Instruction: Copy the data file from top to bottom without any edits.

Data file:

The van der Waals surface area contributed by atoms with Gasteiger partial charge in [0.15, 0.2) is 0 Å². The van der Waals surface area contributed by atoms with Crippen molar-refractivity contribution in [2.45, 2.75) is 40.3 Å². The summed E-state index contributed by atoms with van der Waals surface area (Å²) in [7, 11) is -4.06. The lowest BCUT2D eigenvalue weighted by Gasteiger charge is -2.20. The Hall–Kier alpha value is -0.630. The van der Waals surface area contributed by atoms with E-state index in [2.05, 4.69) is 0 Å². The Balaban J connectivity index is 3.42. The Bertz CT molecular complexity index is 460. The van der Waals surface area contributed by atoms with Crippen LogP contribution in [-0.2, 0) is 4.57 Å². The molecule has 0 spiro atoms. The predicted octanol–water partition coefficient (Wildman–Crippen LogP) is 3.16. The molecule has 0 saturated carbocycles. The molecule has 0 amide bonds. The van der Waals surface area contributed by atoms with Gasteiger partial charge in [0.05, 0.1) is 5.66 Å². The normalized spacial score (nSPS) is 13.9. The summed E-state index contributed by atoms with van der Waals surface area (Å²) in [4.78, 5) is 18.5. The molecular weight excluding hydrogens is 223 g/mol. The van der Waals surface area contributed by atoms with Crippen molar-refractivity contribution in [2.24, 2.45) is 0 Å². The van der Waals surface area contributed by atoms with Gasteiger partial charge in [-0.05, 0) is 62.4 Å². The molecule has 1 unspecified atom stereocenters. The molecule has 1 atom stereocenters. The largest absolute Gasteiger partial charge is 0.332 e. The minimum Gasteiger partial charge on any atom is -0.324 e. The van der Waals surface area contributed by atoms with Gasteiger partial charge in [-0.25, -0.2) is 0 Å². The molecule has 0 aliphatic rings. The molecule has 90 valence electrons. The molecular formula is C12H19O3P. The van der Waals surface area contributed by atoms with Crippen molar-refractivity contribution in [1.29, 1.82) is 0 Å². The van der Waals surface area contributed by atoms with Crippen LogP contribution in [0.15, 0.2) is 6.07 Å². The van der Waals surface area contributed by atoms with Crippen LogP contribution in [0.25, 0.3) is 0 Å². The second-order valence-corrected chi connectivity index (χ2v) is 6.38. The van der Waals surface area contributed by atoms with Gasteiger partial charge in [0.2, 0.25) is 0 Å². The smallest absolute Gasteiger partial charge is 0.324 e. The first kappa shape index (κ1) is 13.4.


The van der Waals surface area contributed by atoms with Gasteiger partial charge in [0.15, 0.2) is 0 Å². The van der Waals surface area contributed by atoms with Crippen molar-refractivity contribution in [2.45, 2.75) is 40.3 Å². The summed E-state index contributed by atoms with van der Waals surface area (Å²) in [7, 11) is -4.06. The lowest BCUT2D eigenvalue weighted by Gasteiger charge is -2.20. The Hall–Kier alpha value is -0.630. The van der Waals surface area contributed by atoms with E-state index in [2.05, 4.69) is 0 Å². The Balaban J connectivity index is 3.42. The Bertz CT molecular complexity index is 460. The van der Waals surface area contributed by atoms with Crippen LogP contribution in [-0.2, 0) is 4.57 Å². The molecule has 0 spiro atoms. The predicted octanol–water partition coefficient (Wildman–Crippen LogP) is 3.16. The molecule has 0 saturated carbocycles. The molecule has 0 amide bonds. The van der Waals surface area contributed by atoms with Gasteiger partial charge in [0.05, 0.1) is 5.66 Å². The normalized spacial score (nSPS) is 13.9. The summed E-state index contributed by atoms with van der Waals surface area (Å²) in [4.78, 5) is 18.5. The molecular weight excluding hydrogens is 223 g/mol. The van der Waals surface area contributed by atoms with Crippen molar-refractivity contribution in [2.24, 2.45) is 0 Å². The van der Waals surface area contributed by atoms with Gasteiger partial charge in [-0.05, 0) is 62.4 Å². The molecule has 1 unspecified atom stereocenters. The molecule has 1 atom stereocenters. The largest absolute Gasteiger partial charge is 0.332 e. The minimum Gasteiger partial charge on any atom is -0.324 e. The van der Waals surface area contributed by atoms with Gasteiger partial charge in [-0.25, -0.2) is 0 Å². The molecule has 0 aliphatic rings. The molecule has 90 valence electrons. The molecular formula is C12H19O3P. The van der Waals surface area contributed by atoms with Crippen molar-refractivity contribution in [1.29, 1.82) is 0 Å². The van der Waals surface area contributed by atoms with Crippen LogP contribution in [0.15, 0.2) is 6.07 Å². The van der Waals surface area contributed by atoms with Crippen LogP contribution in [0.25, 0.3) is 0 Å². The second-order valence-corrected chi connectivity index (χ2v) is 6.38. The van der Waals surface area contributed by atoms with Gasteiger partial charge in [0.2, 0.25) is 0 Å². The smallest absolute Gasteiger partial charge is 0.324 e. The first kappa shape index (κ1) is 13.4.